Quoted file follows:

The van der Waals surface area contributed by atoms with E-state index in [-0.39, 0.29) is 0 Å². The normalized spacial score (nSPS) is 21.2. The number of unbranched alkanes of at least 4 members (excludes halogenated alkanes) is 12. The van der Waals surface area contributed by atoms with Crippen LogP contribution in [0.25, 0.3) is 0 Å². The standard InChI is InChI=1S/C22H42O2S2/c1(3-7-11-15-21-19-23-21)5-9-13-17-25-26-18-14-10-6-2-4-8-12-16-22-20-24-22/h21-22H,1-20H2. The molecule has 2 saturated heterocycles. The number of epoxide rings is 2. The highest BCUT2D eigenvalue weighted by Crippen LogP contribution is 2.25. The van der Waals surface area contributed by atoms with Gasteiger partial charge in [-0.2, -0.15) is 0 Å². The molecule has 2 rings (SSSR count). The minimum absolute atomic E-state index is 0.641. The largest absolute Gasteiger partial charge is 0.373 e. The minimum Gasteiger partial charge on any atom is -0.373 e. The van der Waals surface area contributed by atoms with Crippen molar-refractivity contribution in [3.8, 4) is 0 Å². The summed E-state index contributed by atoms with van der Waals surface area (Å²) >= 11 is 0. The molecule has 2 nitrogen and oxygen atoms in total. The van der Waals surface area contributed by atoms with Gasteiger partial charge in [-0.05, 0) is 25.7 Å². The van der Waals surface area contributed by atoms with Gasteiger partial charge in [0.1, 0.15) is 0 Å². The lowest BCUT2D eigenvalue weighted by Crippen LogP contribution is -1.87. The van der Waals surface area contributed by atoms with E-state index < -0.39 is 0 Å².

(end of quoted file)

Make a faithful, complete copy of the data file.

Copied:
The van der Waals surface area contributed by atoms with E-state index in [-0.39, 0.29) is 0 Å². The normalized spacial score (nSPS) is 21.2. The number of unbranched alkanes of at least 4 members (excludes halogenated alkanes) is 12. The van der Waals surface area contributed by atoms with Crippen LogP contribution in [0.25, 0.3) is 0 Å². The standard InChI is InChI=1S/C22H42O2S2/c1(3-7-11-15-21-19-23-21)5-9-13-17-25-26-18-14-10-6-2-4-8-12-16-22-20-24-22/h21-22H,1-20H2. The molecule has 2 saturated heterocycles. The number of epoxide rings is 2. The highest BCUT2D eigenvalue weighted by Crippen LogP contribution is 2.25. The van der Waals surface area contributed by atoms with Gasteiger partial charge in [-0.2, -0.15) is 0 Å². The molecule has 2 rings (SSSR count). The minimum absolute atomic E-state index is 0.641. The largest absolute Gasteiger partial charge is 0.373 e. The minimum Gasteiger partial charge on any atom is -0.373 e. The van der Waals surface area contributed by atoms with Crippen molar-refractivity contribution in [3.8, 4) is 0 Å². The summed E-state index contributed by atoms with van der Waals surface area (Å²) >= 11 is 0. The molecule has 2 nitrogen and oxygen atoms in total. The van der Waals surface area contributed by atoms with Gasteiger partial charge in [-0.05, 0) is 25.7 Å². The van der Waals surface area contributed by atoms with Gasteiger partial charge in [0.1, 0.15) is 0 Å². The lowest BCUT2D eigenvalue weighted by Crippen LogP contribution is -1.87. The van der Waals surface area contributed by atoms with E-state index < -0.39 is 0 Å².